Tarasyuk had called in the Uzbek Charge d'Affaires and asked 
for "assurances" from Tashkent that the deported Uzbeks would 
be treated humanely. 

SCNM Taking Legal Action Against SBU? 

6. (C) The UNHCR representatives' meeting at the MFA was 
followed by an extraordinarily candid session at the State 
Committee on Nationalities and Migration (SCNM), Mihoubi 
related.  She said that she and Wolken met with SCNM Deputy 
Chairman Serhiy Chekhovych, as Chairman Serhiy Rudyk was 
traveling (ref B).  Chekhovych pointedly called the MFA 
non-paper "nonsense" and handed over government dossiers on 
the deported Uzbeks.  Mihoubi asserted that just a cursory 
review of the files showed that the men, some of whom had 
witnessed the May 2005 massacre in Andijon and/or had family 
members severely punished for taking part in the uprising,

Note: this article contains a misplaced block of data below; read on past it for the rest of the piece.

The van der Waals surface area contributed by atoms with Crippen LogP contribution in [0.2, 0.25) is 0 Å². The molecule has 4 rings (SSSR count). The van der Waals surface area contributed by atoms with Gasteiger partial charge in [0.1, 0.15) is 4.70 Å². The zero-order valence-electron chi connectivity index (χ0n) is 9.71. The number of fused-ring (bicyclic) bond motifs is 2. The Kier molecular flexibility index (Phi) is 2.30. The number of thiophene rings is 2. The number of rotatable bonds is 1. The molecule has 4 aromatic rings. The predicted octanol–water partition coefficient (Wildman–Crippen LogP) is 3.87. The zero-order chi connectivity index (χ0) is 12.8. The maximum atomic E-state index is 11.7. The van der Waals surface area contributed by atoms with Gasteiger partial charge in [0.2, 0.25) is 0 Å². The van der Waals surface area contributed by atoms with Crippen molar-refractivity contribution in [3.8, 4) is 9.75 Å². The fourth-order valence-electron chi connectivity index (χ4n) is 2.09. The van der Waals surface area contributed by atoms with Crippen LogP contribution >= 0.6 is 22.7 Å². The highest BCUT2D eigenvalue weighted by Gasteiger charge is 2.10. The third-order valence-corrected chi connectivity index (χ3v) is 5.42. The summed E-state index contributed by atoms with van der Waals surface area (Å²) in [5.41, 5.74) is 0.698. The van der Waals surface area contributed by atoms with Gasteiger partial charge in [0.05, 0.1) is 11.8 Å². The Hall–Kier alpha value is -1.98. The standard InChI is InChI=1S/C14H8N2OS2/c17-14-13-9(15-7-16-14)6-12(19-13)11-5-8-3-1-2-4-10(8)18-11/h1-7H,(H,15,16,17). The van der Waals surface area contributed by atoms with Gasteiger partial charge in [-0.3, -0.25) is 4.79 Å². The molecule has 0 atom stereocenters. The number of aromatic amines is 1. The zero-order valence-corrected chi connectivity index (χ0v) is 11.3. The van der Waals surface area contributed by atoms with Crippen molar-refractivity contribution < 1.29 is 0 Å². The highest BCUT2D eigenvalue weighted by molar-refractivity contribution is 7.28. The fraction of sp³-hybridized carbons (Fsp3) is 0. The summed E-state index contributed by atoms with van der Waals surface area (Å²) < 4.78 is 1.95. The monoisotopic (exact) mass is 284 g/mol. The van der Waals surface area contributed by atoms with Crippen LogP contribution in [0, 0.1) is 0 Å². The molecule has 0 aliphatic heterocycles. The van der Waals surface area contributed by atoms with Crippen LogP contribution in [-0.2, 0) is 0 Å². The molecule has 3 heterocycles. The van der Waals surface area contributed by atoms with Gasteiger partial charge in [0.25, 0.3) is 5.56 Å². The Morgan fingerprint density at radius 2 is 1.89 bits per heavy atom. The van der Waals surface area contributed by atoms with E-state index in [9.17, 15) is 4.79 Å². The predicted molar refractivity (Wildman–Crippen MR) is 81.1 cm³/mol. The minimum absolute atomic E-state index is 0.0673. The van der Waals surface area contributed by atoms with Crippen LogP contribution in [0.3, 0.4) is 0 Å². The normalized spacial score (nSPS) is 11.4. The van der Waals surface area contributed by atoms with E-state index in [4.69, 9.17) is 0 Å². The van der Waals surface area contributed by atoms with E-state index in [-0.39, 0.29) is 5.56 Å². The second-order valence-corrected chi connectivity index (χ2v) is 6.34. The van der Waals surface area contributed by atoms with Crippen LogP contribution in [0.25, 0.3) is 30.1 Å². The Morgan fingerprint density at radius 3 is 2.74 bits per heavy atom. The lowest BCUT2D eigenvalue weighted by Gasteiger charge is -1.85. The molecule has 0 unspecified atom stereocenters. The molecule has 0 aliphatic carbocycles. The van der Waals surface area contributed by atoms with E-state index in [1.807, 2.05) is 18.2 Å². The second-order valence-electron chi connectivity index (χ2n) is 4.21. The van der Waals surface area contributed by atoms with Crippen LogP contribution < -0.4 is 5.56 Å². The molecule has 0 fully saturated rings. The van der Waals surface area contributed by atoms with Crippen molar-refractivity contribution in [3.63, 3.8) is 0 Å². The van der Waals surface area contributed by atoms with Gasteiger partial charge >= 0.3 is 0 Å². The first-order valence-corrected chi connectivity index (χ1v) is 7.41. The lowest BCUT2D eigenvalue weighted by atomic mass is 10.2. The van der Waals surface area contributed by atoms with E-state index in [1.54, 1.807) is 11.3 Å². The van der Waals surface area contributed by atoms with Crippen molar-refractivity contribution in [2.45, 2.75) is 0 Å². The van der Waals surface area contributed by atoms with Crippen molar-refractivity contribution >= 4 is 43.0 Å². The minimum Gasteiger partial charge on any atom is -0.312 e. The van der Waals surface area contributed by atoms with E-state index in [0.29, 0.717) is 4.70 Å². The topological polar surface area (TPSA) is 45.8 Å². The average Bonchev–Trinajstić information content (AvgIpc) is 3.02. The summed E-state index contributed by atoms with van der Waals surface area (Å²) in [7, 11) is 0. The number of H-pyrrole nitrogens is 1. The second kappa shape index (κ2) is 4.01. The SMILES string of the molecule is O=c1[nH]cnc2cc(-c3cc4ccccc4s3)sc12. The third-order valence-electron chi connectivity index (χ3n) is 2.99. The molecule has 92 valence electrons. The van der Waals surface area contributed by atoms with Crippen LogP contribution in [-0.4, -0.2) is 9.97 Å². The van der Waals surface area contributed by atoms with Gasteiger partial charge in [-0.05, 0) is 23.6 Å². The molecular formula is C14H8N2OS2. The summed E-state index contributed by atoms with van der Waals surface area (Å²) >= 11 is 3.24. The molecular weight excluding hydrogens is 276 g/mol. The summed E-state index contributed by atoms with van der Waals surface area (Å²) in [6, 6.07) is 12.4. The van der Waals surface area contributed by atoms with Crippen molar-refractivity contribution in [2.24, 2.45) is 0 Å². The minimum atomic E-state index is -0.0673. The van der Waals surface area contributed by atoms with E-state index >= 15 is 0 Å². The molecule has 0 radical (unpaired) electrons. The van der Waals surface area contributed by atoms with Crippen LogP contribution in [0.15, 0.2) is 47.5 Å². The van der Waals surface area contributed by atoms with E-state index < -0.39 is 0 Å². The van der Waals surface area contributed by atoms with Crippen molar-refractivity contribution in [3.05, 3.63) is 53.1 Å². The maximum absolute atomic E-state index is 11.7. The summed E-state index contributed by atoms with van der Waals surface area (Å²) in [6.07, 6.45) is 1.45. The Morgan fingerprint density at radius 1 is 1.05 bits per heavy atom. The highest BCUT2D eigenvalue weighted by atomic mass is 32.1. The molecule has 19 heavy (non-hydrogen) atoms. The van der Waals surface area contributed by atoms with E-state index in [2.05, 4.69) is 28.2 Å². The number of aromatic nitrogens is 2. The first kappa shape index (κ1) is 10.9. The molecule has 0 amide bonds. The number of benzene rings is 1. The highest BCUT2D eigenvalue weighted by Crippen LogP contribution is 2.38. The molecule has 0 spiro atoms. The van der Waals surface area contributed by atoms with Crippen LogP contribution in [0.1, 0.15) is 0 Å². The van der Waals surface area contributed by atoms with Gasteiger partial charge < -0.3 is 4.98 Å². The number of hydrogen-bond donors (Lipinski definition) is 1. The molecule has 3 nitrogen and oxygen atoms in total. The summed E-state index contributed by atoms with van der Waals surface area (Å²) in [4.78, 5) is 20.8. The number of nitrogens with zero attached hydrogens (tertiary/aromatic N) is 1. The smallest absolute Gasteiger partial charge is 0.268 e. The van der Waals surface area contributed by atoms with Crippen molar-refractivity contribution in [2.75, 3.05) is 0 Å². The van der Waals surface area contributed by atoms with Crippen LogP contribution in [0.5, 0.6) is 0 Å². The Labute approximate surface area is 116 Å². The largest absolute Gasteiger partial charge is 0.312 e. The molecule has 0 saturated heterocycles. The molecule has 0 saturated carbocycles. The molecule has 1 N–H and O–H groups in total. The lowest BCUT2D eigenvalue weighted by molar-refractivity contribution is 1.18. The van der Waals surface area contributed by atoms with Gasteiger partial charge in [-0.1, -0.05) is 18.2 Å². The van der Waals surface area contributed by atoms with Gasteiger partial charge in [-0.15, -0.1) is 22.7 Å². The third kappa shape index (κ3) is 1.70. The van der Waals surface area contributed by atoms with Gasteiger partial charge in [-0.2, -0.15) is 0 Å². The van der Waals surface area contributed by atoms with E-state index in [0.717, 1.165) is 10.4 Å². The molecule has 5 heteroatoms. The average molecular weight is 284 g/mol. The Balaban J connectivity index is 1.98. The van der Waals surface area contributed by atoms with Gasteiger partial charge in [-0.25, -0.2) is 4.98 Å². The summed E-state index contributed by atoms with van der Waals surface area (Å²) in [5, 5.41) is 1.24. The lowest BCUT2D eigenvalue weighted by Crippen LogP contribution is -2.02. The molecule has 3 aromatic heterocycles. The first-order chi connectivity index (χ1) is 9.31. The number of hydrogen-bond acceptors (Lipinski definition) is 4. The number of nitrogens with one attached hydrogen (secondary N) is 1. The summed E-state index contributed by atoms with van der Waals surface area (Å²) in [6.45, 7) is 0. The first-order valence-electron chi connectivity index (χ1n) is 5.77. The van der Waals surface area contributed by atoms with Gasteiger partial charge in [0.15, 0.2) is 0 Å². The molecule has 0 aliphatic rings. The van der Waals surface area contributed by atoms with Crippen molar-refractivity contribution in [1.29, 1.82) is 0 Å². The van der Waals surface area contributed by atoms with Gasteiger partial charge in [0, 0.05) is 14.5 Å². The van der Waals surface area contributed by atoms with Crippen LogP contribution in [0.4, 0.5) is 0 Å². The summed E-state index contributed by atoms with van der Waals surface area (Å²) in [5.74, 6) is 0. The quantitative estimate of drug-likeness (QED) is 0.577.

had asylum claims that merited serious review; the claims 
were not "manifestly unfounded." 

7. (C) Mihoubi said that Chekhovych told them that the SCNM 
had officially asked the Security Service of Ukraine (SBU), 
in writing, to provide an explanation of what had happened to 
the Uzbeks on February 14.  Mihoubi said that next, to her 
shock, Chekhovych asserted that the SCNM was going to take 
legal action against the SBU by filing a complaint with the 
criminal chamber of the Supreme Court alleging that the SBU 
knowingly violated Article 3 of the European Convention on 
Human Rights (which prohibits refoulement).  According to 
Mihoubi, Chekhovych added that President Yushchenko had asked 
the government to keep him up to date on the incident; the 
SBU, he asserted, had assured Yushchenko that "everything is 

MFA: They Were Islamic Militants 

8. (S) In a late afternoon meeting February 23, Bazylevsky 
told DCM that the 10 deported Uzbeks were members of 
Akromiya, the Hizb ut-Tahrir splinter group that was at the 
center of the Andijon events.  This had been confirmed by the 
SBU indpendent of information from the Karimov government.